ENOLA GAY CREW (PAUL W. TIBBETS) - COLLECTION WITH ENOLA GAY CREW (THEODORE VAN KIRK), ENOLA GAY CREW (JACOB BESER), ENOLA GAY CREW (GEORGE R. CARON), ENOLA GAY CREW (COLONEL THOMAS W. FEREBEE) - HFSID 91563
THE CREW OF THE ENOLA GAY: THE BEGINNING OF THE END OF WORLD WAR II ? ENOLA GAY CREW: PAUL W. TIBBETS, JR., THEODORE VAN KIRK, JACOB BESER, GEORGE CARON and THOMAS FEREBEE. Comprises: (1) Photograph signed: "Jacob Beser". B/w, 9¾x6¾. Fine condition.
Sale Price $2,592.50
THE CREW OF THE ENOLA GAY: THE BEGINNING OF THE END OF WORLD WAR II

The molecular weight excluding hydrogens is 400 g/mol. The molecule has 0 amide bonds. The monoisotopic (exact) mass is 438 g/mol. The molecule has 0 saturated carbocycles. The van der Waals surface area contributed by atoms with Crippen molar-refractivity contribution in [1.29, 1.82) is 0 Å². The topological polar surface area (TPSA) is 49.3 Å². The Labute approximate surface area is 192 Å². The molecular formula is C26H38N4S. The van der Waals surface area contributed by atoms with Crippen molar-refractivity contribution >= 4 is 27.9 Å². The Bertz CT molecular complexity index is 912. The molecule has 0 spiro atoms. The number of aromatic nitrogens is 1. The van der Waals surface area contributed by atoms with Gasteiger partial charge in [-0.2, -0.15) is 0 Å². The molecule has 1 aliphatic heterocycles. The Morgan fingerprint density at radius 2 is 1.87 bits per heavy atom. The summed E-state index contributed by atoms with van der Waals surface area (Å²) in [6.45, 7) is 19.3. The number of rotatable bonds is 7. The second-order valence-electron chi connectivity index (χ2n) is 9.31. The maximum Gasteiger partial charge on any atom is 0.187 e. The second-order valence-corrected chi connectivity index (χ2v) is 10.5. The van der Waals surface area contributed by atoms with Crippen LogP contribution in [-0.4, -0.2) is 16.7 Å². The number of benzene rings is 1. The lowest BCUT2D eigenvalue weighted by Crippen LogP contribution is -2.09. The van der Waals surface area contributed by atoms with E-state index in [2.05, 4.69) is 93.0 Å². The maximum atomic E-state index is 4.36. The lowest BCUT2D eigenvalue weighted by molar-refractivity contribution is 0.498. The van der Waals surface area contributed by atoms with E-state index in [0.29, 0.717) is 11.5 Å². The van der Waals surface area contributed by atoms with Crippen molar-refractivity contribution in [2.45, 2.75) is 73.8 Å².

ENOLA GAY CREW: PAUL W. TIBBETS, JR., THEODORE VAN KIRK, JACOB BESER, GEORGE CARON and THOMAS FEREBEE. Comprises: (1) Photograph signed: "Jacob Beser". B/w, 9¾x6¾. Fine condition. (2) Photograph signed: "Paul W. Tibbets", "Thomas W. Ferebee/Bombardier", and "Theodore J. Van Kirk/Navigator". B/w, 9¾x7¾ overall, comprises four images 4½x3¾ (one surface). Fine condition. (3) Photograph signed: "George R. Caron/Hiroshima 8-6-45". B/w, 7x9½. Fine condition. Following the defeat of the Axis powers in Europe, Winston Churchill, President Harry S. Truman and Joseph Stalin met near Potsdam, Germany, to establish peacetime foreign policy. The conference issued the Potsdam Declaration of July 26, 1945, demanding Japan's prompt and unconditional surrender. Although it was clear that Japan was defeated, many of its top diplomatic and military leaders were willing to continue to fight. President Truman had previously given General George Marshall permission for a landing on Kyushu, scheduled for November 1, but both were concerned about potential American casualties. Consequently, when he learned on July 18 that the United States Army Manhattan Engineer District project would have two atomic bombs available for use in late July, Truman gave his permission for their use. Piloting the B-29 Superfortress bomber, named Enola Gay for his mother, U.S. Army Air Force Colonel Paul W. Tibbets Jr. and his crew lifted off Tinian Island at 2:45 a.m. on August 6, 1945. Included in the crew were Tibbets; Major Thomas W. Ferebee, bombardier; Captain Theodore Van Kirk, navigator; Jacob Beser, radar countermeasures observer and Sergeant George R. Caron, tail gunner, all of whom signed these photographs. The payload was Little Boy, a uranium-235 core fissionable atomic bomb weighing 9,000 pounds. It detonated at 8:16 a.m. at 1,890 feet, almost precisely on target; 71,000 were killed or assumed dead, 68,000 injured and 60,000 buildings destroyed. Hiroshima had been the site of an army garrison from which Japanese troops had embarked during the War. The second weapon, called Fat Man, was used on Nagasaki on August 9, 1945. It was an implosion bomb using plutonium (Pu-239) and weighed 10,000 pounds. In an air-raid shelter on the grounds of the Imperial Palace the night after Nagasaki was bombed, Emperor Hirohito urged that the terms of surrender be accepted with the stipulation that he be allowed to remain as head of state. His civilian and military advisors endorsed his decision. World War II was at an end. General Douglas MacArthur accepted the formal surrender of Japan from Foreign Minister Mamoru Shigemitsu aboard the USS Missouri on September 2, 1945. Three items. Framed in the Gallery of History style: 32¾x22.
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